IGD report predicts faster than expected recovery for food to go sector; retail share to go down

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Food to go sector is set to return to its pre-Covid levels in the second half of 2022, six months earlier than expected, latest channel forecasts from IGD have shown.

The sales value in the sector is predicted to reach £15.6 billion at the end of this year, which is 82.5 per cent of its 2019 value.

“This is a better-than-expected result, so is really positive news for the sector; by 2026, the market will be worth £22.7bn which is 20.5 per cent more than 2019,” Nicola Knight, senior analyst for food to go at IGD, commented.

“This will be the outcome of five years of growth at above pre-pandemic levels, following significant contraction in 2020, and will predominantly be driven by foodservice operators.”

The recovery, however, will not be consistent across sub-sectors, the forecast noted. Foodservice Food to go operators, (QSRs in particular) have been the main driver of the growth, increasing market share from 77 per cent in 2019 to 79 per cent in 2021.

In retail, the share of the food to go market is forecast to reduce to 21 per cent in 2021 from 24 per cent in 2019. This will gradually increase to 23 per cent by 2026 as momentum starts to return to retail food to go.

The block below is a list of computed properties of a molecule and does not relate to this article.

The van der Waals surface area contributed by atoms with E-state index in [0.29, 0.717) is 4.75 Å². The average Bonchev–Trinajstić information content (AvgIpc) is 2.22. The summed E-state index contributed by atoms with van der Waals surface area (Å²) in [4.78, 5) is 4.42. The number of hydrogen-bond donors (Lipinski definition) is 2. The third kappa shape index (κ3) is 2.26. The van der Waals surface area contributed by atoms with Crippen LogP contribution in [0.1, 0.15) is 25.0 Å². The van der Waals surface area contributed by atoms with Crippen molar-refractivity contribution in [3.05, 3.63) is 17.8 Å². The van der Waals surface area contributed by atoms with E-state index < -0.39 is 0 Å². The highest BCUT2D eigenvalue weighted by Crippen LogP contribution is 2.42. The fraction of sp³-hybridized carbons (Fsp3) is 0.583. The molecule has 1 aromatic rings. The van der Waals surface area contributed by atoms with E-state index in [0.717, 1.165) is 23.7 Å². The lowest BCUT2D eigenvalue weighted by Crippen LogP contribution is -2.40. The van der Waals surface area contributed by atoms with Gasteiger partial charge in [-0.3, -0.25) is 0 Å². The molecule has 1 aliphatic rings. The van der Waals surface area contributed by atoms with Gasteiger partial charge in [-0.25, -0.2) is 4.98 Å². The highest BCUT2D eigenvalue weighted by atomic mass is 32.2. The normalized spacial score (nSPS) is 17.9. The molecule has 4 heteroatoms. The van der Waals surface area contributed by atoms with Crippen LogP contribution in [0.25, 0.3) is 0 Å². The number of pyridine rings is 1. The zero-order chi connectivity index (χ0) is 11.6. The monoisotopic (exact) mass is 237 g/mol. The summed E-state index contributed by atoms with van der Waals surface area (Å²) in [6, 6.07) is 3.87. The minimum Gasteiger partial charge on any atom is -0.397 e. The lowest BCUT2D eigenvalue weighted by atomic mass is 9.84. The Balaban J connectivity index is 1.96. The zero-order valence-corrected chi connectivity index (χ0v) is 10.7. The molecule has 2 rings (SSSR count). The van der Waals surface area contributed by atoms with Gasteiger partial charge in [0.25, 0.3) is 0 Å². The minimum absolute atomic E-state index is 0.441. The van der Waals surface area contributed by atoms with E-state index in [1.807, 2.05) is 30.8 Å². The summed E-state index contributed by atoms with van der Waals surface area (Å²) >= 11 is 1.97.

Knight explained: “In 2021, retailers have faced increased competition from foodservice operators who adapted quickly to changing consumer habits and demands. And, due to the decrease in demand and shift in shopping habits, retailers reallocated space to other categories. While larger stores have benefitted from consolidated shopping missions, smaller stores have experienced a greater dip in sales but, conversely, are likely to recover more quickly as some pre-pandemic behaviours return.

“Whilst there have been some new product launches and major projects that were delayed due to the pandemic are now beginning to appear in stores, the challenge for retailers now is whether they can close the gap in market share. It will depend on how far consumers return to pre-Covid habits and how fast retailers adapt to changes in behaviour that stick.”